From the enduringly excellent Nielsen Norman Group is this article, “Reading Content on Mobile Devices“, by KATE MEYER which repeats tests done for reading speed and accuracy on mobile devices and computers. Folks are getting better about reading on mobile devices, I’ll have to accept that and move on. However, it takes longer and is harder for readers to understand more difficult material on mobile devices. I wonder if this too will change, although I suspect that will take longer. So, for now, if I want students to read and understand relatively complex material I’ll continue to print it out and bring it to class, since many of us will be using our mobile devices to read it otherwise.
Also, while they recommend open ended questions instead of closed ones, and I agree with them for some purposes, I think our work on assessment keeps the questions deliberately closed for useful reasons. For one, it’s more in line with the Kirkpatrick levels. Closed-ended questions keep the options limited for the purposes of learning and assessing goals. We hope they also do these three things that are from the list of when to ask closed ended questions from the article:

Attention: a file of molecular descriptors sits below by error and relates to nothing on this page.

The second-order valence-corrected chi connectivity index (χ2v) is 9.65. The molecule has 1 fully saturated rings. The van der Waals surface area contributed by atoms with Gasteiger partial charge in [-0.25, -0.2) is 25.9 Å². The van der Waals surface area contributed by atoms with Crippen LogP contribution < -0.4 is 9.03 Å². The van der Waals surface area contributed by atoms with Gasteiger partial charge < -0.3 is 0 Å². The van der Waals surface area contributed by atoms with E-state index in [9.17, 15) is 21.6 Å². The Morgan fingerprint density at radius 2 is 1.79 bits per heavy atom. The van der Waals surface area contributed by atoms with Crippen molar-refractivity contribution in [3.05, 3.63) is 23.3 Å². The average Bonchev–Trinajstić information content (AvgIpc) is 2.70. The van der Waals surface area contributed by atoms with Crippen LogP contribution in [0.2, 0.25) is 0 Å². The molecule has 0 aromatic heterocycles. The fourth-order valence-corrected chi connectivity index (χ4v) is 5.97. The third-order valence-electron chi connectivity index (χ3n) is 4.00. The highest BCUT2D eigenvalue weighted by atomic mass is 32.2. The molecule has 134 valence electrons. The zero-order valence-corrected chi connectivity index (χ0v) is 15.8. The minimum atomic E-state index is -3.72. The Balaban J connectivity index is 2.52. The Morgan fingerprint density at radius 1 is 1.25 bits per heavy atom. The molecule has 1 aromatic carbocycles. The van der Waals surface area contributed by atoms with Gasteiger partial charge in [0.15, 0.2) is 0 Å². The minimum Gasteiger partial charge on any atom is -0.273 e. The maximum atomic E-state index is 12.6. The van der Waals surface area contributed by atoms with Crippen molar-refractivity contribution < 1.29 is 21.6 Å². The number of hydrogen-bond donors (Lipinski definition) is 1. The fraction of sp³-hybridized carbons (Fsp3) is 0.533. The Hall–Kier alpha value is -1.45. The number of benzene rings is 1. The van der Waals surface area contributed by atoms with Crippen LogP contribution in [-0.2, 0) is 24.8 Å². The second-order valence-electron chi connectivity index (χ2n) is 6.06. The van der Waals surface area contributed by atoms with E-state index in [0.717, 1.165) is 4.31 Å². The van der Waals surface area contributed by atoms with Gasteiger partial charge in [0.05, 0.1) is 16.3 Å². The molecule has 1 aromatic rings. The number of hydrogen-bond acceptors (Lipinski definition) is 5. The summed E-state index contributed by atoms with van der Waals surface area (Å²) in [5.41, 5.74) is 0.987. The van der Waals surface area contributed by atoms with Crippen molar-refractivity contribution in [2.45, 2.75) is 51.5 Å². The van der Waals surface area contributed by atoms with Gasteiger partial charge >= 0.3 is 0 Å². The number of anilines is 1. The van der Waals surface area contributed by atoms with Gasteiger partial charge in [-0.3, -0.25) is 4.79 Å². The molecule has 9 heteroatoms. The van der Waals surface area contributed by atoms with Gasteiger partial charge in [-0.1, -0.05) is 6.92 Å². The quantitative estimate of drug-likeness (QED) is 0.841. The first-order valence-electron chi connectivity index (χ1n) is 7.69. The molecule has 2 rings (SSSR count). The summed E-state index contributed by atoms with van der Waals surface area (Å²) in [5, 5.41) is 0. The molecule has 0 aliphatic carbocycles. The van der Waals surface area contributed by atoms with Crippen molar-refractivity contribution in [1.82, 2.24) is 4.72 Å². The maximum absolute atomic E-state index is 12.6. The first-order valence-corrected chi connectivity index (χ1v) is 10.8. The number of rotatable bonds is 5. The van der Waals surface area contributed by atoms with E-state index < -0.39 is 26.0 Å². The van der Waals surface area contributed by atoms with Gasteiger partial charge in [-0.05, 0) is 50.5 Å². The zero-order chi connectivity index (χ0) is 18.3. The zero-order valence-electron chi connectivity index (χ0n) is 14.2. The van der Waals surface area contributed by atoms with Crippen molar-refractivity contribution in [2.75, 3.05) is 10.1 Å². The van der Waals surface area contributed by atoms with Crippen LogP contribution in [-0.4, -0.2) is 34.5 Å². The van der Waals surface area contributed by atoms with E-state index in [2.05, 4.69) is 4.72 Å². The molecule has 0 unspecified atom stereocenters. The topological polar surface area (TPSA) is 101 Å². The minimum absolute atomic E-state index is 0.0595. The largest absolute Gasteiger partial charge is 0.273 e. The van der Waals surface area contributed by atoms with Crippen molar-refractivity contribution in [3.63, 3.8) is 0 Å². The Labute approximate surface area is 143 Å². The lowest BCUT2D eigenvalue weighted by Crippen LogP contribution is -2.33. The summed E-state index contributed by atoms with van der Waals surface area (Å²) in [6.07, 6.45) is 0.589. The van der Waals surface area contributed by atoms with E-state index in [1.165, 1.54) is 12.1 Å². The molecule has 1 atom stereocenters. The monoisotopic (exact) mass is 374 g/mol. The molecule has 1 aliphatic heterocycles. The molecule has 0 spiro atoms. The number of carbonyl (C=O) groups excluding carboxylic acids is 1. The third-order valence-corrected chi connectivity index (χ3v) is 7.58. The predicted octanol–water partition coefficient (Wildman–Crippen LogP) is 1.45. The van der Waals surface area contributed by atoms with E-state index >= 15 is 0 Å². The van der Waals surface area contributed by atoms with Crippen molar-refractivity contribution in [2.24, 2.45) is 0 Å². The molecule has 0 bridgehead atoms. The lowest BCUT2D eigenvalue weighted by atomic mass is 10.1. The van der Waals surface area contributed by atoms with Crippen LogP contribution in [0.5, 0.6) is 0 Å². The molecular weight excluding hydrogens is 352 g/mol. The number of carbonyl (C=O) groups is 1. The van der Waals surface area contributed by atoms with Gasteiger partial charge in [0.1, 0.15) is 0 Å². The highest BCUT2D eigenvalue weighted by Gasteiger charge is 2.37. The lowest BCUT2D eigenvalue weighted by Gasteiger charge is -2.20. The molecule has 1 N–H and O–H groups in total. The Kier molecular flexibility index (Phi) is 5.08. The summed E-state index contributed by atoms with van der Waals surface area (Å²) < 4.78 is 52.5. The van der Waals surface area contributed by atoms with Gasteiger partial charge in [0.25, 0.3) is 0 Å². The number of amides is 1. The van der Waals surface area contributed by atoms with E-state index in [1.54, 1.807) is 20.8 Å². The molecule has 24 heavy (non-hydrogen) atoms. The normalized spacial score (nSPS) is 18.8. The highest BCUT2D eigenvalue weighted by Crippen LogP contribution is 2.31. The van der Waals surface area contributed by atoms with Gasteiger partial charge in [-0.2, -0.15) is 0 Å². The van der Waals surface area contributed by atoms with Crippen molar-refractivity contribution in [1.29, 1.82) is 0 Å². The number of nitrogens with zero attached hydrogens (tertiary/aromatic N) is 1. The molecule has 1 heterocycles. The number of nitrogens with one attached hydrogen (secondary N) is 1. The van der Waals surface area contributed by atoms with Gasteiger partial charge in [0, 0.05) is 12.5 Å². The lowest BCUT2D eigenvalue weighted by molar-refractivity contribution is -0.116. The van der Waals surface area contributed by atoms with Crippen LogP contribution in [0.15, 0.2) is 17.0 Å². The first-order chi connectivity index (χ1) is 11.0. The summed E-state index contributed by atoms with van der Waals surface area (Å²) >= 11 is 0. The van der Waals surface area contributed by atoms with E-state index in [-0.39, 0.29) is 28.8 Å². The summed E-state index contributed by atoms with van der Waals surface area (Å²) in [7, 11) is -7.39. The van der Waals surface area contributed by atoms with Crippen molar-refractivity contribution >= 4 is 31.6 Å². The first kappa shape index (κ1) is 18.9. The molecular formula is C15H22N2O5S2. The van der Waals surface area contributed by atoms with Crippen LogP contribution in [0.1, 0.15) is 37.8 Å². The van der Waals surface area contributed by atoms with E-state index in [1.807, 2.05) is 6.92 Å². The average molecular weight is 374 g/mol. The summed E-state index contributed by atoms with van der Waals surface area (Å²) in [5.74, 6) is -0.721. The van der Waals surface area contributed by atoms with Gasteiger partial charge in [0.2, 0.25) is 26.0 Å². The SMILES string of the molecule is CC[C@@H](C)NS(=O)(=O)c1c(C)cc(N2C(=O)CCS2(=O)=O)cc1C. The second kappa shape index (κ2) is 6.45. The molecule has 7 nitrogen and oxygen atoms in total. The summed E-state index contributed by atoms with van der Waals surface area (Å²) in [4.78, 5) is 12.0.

“When collecting data that must be measured carefully over time, for example with repeated (identical) research efforts
When the set of possible answers is strictly limited for some reason
After you have done enough qualitative research that you have excellent multiple-choice questions that cover most of the cases”
We hope to be doing this over time, the possible answer are limited to conform to our learning outcomes and we do hope that they are excellent questions that cover the cases that we are interested in measuring.
Update: It was voluntarily closed down due to “threats & politics”. See a bit more at the Chronicle
From my STS listserv, the following helpful bits of information:
“Rumors via twitter are that Cabell’s is subsuming Beall’s list. They’ve been incorporating it into their criteria for a couple of years now.
-Gail P. Clement | Head of Research Services | Caltech Library
What is Cabell’s? Is it yet another subscription? Will Ulrichs do any of this? Please, pretty please, let them be doing some of this work.